by solopes Updated Mar 17, 2016

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    I bought what seemed to be an excellent package (it was) but decided to demand some changes. It was a perfect idea. In two weeks I joined four different groups, sharing their experiences but also seeing what they were missing.

    The changes were simple: reverse the cruise (Aswan-Luxor and not the opposite) and replace the long stay in Hurghada by Sharm-el-Sheik. That gave me the chance to save a flight, reaching the Red Sea by land and to profit some exclusive advantages.

    For instance, after the tour of Aswan, the guide found that we were the only customers to have the Philae Temple in the program.

    So, while everybody else returned to the cruise ship, we and the guide entered a small boat that took us across the lake to that jewel that is the Philae Temple. The visit was quick and easy, but I wouldn't miss it for nothing.

    The protection of the tourists is carefully assured as discreetly as possible. Sometimes they cannot be so discreet.

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    St Katherine's Monastery

    by solopes Updated Mar 17, 2016

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    Time is stopped in Saint Katherine monastery, in Sinai. History and religion mix in an "impossible" place, in the middle of nowhere. Easy to reach from Sharm-el-Sheik by taxi, after enjoying the colors and textures of the desert, you are stuck by the impressive austerity of the site.

    Sacred for several religions towers and minarets stand side-by-side in the small space of the fortified complex. Costumes are carefully controlled and our pants were found unappropriated. The solution? - Wearing local clothes they gently supplied for a modest donation.

    I went back there again, not surprised now!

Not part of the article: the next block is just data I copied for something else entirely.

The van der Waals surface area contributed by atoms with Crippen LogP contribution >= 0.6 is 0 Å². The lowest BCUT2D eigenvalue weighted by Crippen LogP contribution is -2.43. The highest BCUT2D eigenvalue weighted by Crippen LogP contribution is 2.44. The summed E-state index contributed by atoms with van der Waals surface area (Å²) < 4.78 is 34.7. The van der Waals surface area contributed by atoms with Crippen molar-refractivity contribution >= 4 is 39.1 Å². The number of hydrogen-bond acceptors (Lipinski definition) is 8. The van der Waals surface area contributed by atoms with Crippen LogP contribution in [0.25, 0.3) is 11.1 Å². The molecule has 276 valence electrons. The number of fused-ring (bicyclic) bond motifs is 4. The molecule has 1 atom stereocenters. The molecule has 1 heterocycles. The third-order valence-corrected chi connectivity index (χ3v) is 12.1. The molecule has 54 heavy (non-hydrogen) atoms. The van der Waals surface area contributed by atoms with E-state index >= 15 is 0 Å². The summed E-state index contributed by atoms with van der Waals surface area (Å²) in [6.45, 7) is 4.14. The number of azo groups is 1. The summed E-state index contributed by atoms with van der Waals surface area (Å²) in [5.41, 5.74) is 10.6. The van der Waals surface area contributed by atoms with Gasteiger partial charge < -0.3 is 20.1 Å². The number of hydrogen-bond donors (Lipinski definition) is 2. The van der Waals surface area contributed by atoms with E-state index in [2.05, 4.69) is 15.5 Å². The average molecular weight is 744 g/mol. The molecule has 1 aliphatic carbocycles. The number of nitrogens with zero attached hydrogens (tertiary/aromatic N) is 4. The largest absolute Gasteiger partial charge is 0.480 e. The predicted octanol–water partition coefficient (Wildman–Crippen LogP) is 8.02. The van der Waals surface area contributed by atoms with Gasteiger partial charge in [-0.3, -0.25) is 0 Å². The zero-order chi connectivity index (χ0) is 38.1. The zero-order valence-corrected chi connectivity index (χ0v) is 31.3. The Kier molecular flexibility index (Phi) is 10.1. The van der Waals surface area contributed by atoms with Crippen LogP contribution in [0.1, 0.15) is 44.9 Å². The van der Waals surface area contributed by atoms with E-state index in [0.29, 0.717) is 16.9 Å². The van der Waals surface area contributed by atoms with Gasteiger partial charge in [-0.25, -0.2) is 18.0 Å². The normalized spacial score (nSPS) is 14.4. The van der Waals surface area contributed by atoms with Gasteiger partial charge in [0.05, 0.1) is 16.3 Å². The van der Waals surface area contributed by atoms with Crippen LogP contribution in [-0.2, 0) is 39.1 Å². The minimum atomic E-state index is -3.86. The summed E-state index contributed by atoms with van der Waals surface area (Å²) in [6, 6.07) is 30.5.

Sinai - Egypt St Katherine We -egiptians Muslim and Christian side-by-side St Katherine - Egypt
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    Pyramid of Khafre!

    by Drever Updated Feb 18, 2016

    The ancient Egyptian greatest legacies are the huge Giza Pyramids. Standing before them in the blowing sand we found it difficult to grasp their huge size and great age. They tower over the Giza plateau.

    Kings Khufu, Khafre and Menkaure who ruled through 2589-2504 BC built the Pyramids of Giza near the capital city of Memphis. Paid labourers motivated by faith in the divinity and immortality of their kings achieved this feat, possibly using sloping embankments. Three local mountains yielded most of the stone with the remainder of the mountains carved into the mysterious Great Sphinx, which presides over the complex.

    The Great Pyramid of Khufu at Giza is the most massive building ever erected in the world - more remarkable for having been achieved 4500 years ago! It contains 2.3 million stone blocks. Its mathematical precision is remarkable. The four sides of the pyramid orient to the cardinal points of the compass. The base has sides 230 meters long and it was originally 146 meters high until robbed of its outer casing and capstone. The ancient Greeks regarded it as one of the Seven Wonders of the World.